The independent report includes the following information:

The water gradient in the vicinity of the Miller Project goes towards the SW, within the Calumet River watershed. This means that both surface and groundwater are flowing away from the McGillivray Lake area towards the Miller Project. This also indicates that the water from the Project is flowing away from the houses located on Scotch road. This virtually eliminates any risks of water quality impacts on neighboring private water wells because the Miller Project is downstream from them.

The wells from which the Village of Grenville sources its drinking water are within the Kingham River watershed, which flows in a NE direction from the Village's community wells, in the opposite direction from the water flow at the Miller Project. The boundary between the two watersheds is shown clearly on the map at page 17 of the report.

The report concludes that there is no potential for impact of the Miller Project on the Village of Grenville's water supply (See page 11 of the independent hydrogeological report): "[Following our evaluation], we believe that the impact of the proposed activities of Canada Carbon is zero on the quantity and quality of the groundwater exploited by the municipal wells supplying the Village of Grenville." (translated from the original French).

Canada Carbon has recently mandated BluMetric Environmental ("BluMetric") to complete the final surveys needed to obtain a Certificate of Authorisation for its Miller Project marble quarry. The work to be performed during the coming month includes pumping tests to determine any potential effects of mine dewatering on the other water wells in the area. This work phase will complete our hydrogeology database on underground water gradients, and allow a final report to be prepared by BluMetric. Canada Carbon's project manager and the BluMetric team will consult with the Ministry of Environment, Sustainable Development and Fight Against Climate Change to ensure that its proposed work program is adequate to complete its application for the marble quarry Certificate of Authorisation.

Acid Generation and Metal Leaching Potential
Another significant aspect of water quality impact assessment is the possibility of water contamination. BluMetric Environmental has concluded that the results of the Company's acid generation tests (acid/base analysis, modified Sobek method) and lixiviation tests (metal leaching) were sufficient to meet the standards required to obtain the quarry and mine Certificates of Authorisation, in accordance with Directive 19 on the Mining Industry (MDDELCC, 2012). The complete test results were published in a report available on the Company's website since February 2017 (https://www.canadacarbon.com/docs/CCB-Fermeture-Plan-de-fermeture-Canada-Carbone_PRELIMINAIRE.pdf). The results show that no acid mine drainage can be generated from the waste rock, graphite mineralization and tailings produced over the life of the Project, due to the very high lime content in the host rock. Directive 19 defines non-acid generating materials as those with acid neutralizing potential three times that of the acid generating potential (PN/PA > 3). The average PN/PA ratios for Miller waste rock, mineralization and tailings are 254, 160, and 67, respectively, far in excess of the threshold criterion to be defined as non-acid generating rock. Furthermore, the metal leach test results indicate that the same rocks will not leach any metals since the initial metal content is very low, and there will be no acid generated to dissolve the trace amounts that are present.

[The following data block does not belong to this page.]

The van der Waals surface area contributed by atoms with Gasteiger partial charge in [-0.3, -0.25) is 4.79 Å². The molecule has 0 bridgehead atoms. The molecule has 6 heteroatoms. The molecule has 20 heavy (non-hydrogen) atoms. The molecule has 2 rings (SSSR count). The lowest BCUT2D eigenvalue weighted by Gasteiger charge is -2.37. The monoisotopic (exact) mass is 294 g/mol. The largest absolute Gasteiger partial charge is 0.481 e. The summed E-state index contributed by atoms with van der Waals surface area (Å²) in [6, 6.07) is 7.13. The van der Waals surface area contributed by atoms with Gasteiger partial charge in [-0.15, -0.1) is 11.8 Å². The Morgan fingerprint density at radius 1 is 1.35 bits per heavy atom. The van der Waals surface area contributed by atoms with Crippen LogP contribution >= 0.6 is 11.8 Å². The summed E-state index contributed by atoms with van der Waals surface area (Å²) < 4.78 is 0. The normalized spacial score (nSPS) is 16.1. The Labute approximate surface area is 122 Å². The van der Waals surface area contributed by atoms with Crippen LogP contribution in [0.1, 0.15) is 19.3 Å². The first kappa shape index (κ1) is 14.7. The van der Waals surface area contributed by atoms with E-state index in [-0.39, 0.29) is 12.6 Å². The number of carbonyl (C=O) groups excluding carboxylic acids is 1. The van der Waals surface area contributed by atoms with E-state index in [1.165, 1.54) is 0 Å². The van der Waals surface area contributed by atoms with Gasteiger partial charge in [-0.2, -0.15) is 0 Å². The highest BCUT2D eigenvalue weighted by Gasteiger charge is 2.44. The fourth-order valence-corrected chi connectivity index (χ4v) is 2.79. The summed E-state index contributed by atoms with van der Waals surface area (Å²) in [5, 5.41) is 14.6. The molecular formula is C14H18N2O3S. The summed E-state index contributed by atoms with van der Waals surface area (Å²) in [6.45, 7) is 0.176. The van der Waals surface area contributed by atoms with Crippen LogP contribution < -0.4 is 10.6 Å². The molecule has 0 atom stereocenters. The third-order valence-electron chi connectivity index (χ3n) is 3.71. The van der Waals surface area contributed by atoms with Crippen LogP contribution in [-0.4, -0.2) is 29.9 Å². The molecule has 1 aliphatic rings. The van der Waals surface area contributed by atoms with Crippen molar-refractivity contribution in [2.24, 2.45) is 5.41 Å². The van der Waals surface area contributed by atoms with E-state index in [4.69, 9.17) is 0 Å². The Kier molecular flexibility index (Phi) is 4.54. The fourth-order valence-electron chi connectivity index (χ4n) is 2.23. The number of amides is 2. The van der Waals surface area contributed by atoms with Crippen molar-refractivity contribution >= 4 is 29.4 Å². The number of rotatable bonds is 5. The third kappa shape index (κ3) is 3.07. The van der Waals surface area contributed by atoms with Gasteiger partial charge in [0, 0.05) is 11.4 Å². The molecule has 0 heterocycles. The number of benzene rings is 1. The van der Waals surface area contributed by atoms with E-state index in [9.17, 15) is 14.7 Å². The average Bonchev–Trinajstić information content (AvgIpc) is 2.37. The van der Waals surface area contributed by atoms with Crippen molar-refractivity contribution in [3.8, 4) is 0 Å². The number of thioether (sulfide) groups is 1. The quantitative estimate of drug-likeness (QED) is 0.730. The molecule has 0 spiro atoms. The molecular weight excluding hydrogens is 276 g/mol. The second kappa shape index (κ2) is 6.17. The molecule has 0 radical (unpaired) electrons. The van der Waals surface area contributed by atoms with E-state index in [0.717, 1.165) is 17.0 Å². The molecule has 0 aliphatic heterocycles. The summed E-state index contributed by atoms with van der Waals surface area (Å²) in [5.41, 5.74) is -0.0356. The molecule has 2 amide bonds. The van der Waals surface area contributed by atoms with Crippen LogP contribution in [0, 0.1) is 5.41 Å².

Canada Carbon Executive Chairman and Chief Executive Officer Mr. R. Bruce Duncan remarked, "We're very pleased to obtain independent environmental reports which demonstrate that the Miller Project is expected to have no adverse impact on the water which is relied upon by the citizens of Grenville and Grenville-sur-la-Rouge. The Miller graphite is hosted in marble which neutralizes any acid that could be generated. Without acid, the trace metals that are present cannot leach out of the rocks. We hope to continue to demonstrate that the Miller Project will provide benefits to the region. A number of information sessions are being planned to allow concerned citizens to better understand the Project and its impacts."

 

Canada Carbon has established a dedicated page on its website to host final environmental and other assessment reports, which will be updated as new information becomes available. The Miller Project Reports page can be accessed from the website home page, or by opening this link: https://www.canadacarbon.com/miller-project-reports . The Company will provide periodic updates via newspaper ads and flyers delivered to GSLR residents, and will hold further public meetings from time to time as the results of the Project feasibility study are made public and the quarry and mine permit applications are considered.